Kate Abercrombie (born 1978, lives and works in Philadelphia, PA) has an MFA from University of Texas at Austin and a BFA from Tyler School of Art, Temple University, Philadelphia. She has been included in exhibitions in Philadelphia at the Pennsylvania Academy of the Fine Arts, Institute of Contemporary Art, Philadelphia Museum of Art, Vox Populi, Fleisher/Ollman, Little Berlin, and Black Floor. She has also shown at the Creative Research Laboratory, Austin, TX. In 2005, she received an Independence Foundation Fellowship in the Arts. In 2009, she was awarded a residency at the Vermont Studio Center, Johnson, VT. Her work is in the collections of the Philadelphia Museum of Art, the Pennsylvania Academy of the Fine Arts, and the Fabric Workshop and Museum.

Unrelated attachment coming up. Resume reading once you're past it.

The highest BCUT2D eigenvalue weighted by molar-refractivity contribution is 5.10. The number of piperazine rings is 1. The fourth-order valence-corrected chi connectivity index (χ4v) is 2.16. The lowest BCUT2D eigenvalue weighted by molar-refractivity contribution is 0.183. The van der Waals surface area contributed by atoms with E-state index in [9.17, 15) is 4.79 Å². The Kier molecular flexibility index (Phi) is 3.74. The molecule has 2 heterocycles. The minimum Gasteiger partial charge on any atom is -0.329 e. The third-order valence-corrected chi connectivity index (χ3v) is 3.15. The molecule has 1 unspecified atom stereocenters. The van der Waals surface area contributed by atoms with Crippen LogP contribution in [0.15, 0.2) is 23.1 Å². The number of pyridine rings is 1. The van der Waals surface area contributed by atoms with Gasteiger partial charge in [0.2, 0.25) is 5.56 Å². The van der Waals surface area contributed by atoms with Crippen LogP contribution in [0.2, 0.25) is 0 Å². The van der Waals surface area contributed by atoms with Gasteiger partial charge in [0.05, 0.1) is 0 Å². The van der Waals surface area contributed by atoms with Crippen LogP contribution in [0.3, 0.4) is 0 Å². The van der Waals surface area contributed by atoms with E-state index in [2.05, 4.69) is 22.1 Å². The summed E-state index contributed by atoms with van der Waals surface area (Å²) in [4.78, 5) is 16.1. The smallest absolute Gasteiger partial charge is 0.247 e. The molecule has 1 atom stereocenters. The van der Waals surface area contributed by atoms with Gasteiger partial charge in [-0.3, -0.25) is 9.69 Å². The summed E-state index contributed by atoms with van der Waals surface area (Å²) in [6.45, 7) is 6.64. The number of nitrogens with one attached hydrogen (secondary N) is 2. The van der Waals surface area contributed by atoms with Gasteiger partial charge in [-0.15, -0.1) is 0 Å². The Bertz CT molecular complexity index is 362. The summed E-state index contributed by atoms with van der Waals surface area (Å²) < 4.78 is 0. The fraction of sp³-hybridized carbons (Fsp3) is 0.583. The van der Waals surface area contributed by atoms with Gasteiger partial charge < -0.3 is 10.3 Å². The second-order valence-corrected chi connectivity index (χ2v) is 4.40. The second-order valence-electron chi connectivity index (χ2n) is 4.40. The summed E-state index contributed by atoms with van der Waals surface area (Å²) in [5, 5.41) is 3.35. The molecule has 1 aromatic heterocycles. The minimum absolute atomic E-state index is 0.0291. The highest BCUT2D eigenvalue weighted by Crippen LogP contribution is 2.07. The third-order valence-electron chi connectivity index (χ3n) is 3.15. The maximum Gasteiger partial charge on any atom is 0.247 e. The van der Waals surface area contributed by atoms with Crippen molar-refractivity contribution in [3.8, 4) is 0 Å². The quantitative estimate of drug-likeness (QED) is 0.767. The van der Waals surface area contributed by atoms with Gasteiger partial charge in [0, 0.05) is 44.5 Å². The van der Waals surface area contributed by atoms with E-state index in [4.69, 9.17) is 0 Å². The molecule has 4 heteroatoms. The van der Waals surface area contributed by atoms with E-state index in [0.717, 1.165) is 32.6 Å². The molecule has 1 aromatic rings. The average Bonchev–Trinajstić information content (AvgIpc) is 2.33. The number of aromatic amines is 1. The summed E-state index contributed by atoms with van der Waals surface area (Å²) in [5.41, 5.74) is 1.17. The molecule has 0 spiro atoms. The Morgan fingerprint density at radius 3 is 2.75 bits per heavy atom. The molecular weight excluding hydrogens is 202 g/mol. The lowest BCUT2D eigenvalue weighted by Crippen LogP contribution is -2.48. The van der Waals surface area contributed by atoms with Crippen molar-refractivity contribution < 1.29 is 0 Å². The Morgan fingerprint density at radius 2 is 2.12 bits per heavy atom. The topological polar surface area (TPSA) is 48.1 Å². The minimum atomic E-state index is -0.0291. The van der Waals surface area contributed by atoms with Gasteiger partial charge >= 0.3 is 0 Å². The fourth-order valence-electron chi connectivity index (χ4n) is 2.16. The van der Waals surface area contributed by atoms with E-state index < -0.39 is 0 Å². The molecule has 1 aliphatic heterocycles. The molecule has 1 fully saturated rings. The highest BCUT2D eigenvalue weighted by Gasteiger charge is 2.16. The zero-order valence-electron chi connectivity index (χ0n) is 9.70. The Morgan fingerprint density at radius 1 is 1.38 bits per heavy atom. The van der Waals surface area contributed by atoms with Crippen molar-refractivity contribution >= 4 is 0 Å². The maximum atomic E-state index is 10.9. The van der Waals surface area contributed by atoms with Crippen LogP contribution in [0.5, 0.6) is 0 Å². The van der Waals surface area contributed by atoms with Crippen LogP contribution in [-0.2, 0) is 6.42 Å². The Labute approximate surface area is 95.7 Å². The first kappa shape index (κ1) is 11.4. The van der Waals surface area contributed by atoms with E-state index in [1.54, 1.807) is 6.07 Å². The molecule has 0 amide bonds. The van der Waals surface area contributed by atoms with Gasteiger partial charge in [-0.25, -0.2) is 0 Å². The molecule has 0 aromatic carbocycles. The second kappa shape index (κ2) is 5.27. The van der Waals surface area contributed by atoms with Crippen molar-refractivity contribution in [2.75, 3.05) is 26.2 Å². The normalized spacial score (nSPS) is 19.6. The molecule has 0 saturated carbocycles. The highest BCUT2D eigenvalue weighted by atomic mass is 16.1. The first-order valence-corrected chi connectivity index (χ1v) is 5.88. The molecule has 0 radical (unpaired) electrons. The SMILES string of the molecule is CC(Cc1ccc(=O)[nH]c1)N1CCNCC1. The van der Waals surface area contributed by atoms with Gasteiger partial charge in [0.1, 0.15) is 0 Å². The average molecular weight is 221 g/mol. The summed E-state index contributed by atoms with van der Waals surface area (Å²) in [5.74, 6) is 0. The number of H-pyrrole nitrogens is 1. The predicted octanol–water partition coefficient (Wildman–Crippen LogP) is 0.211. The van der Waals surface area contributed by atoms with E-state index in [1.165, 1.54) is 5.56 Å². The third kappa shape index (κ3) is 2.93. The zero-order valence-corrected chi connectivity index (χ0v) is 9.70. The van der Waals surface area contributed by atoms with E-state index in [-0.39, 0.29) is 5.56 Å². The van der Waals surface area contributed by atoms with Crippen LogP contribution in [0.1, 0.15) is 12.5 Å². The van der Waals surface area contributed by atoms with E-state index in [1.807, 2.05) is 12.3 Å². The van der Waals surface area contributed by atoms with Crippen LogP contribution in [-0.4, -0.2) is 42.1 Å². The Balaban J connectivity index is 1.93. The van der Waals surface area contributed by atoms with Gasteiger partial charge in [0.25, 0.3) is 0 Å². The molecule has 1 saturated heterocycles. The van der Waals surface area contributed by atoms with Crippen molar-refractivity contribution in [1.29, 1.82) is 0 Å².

Trevor Winkfield (born 1944, lives and works in New York, NY) received an Intermediate Certificate in Art from Leeds College of Art followed by an M.A. at the Royal College of Art in London. He has been the recipient of awards from Yaddo, Pollock-Krasner Foundation, the American Academy of Arts and Letters, and a Purchase Prize as well as a Chevalier in l’Ordre des Arts et des Lettres from the French government. Winkfield has had solo exhibitions at Tibor de Nagy, Poets House, Barbara Allen Gallery, Edward Thorp, and Fischbach Gallery (all in New York, NY); he has had solo museum shows at the Erie Art Museum, Erie, PA and Institute of Contemporary Art, Boston, MA. His work is in the collections of the Berkeley Art Museum, CA; Philadelphia Museum of Art; and the Museum of Modern Art, New York, NY, among others.